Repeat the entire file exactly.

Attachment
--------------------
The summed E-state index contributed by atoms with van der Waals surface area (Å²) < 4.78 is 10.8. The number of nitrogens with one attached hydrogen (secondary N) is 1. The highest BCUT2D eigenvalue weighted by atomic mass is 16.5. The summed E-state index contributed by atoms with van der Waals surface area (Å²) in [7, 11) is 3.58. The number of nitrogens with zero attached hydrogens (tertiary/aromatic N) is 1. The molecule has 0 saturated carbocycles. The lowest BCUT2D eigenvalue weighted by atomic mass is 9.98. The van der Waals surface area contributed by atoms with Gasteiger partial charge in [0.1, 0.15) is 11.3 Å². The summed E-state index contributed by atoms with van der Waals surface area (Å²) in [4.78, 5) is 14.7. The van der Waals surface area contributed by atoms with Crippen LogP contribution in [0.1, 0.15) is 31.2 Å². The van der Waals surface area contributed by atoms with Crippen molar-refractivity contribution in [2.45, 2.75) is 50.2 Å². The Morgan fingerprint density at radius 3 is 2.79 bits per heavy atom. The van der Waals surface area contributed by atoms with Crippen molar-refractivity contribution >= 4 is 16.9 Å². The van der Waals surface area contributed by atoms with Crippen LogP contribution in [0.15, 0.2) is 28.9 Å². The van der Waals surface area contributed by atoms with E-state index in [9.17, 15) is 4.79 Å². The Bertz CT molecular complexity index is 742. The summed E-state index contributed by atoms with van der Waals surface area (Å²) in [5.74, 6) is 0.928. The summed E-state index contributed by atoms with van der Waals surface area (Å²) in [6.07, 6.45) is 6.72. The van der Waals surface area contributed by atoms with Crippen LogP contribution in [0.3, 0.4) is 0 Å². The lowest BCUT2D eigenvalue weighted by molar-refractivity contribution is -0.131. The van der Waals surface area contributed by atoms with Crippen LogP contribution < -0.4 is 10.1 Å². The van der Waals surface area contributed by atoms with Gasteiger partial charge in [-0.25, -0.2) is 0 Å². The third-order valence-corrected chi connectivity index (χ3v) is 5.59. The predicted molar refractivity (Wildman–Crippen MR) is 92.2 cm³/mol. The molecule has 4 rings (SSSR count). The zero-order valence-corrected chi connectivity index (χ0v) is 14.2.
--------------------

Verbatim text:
The summed E-state index contributed by atoms with van der Waals surface area (Å²) < 4.78 is 10.8. The number of nitrogens with one attached hydrogen (secondary N) is 1. The highest BCUT2D eigenvalue weighted by atomic mass is 16.5. The summed E-state index contributed by atoms with van der Waals surface area (Å²) in [7, 11) is 3.58. The number of nitrogens with zero attached hydrogens (tertiary/aromatic N) is 1. The molecule has 0 saturated carbocycles. The lowest BCUT2D eigenvalue weighted by atomic mass is 9.98. The van der Waals surface area contributed by atoms with Gasteiger partial charge in [0.1, 0.15) is 11.3 Å². The summed E-state index contributed by atoms with van der Waals surface area (Å²) in [4.78, 5) is 14.7. The van der Waals surface area contributed by atoms with Crippen LogP contribution in [0.1, 0.15) is 31.2 Å². The van der Waals surface area contributed by atoms with Crippen molar-refractivity contribution in [2.45, 2.75) is 50.2 Å². The Morgan fingerprint density at radius 3 is 2.79 bits per heavy atom. The van der Waals surface area contributed by atoms with Crippen molar-refractivity contribution >= 4 is 16.9 Å². The van der Waals surface area contributed by atoms with Crippen LogP contribution in [0.15, 0.2) is 28.9 Å². The van der Waals surface area contributed by atoms with E-state index in [9.17, 15) is 4.79 Å². The Bertz CT molecular complexity index is 742. The summed E-state index contributed by atoms with van der Waals surface area (Å²) in [5.74, 6) is 0.928. The summed E-state index contributed by atoms with van der Waals surface area (Å²) in [6.07, 6.45) is 6.72. The van der Waals surface area contributed by atoms with Crippen LogP contribution in [0.3, 0.4) is 0 Å². The lowest BCUT2D eigenvalue weighted by molar-refractivity contribution is -0.131. The van der Waals surface area contributed by atoms with Crippen LogP contribution < -0.4 is 10.1 Å². The van der Waals surface area contributed by atoms with Gasteiger partial charge in [-0.25, -0.2) is 0 Å². The third-order valence-corrected chi connectivity index (χ3v) is 5.59. The predicted molar refractivity (Wildman–Crippen MR) is 92.2 cm³/mol. The molecule has 4 rings (SSSR count). The zero-order valence-corrected chi connectivity index (χ0v) is 14.2.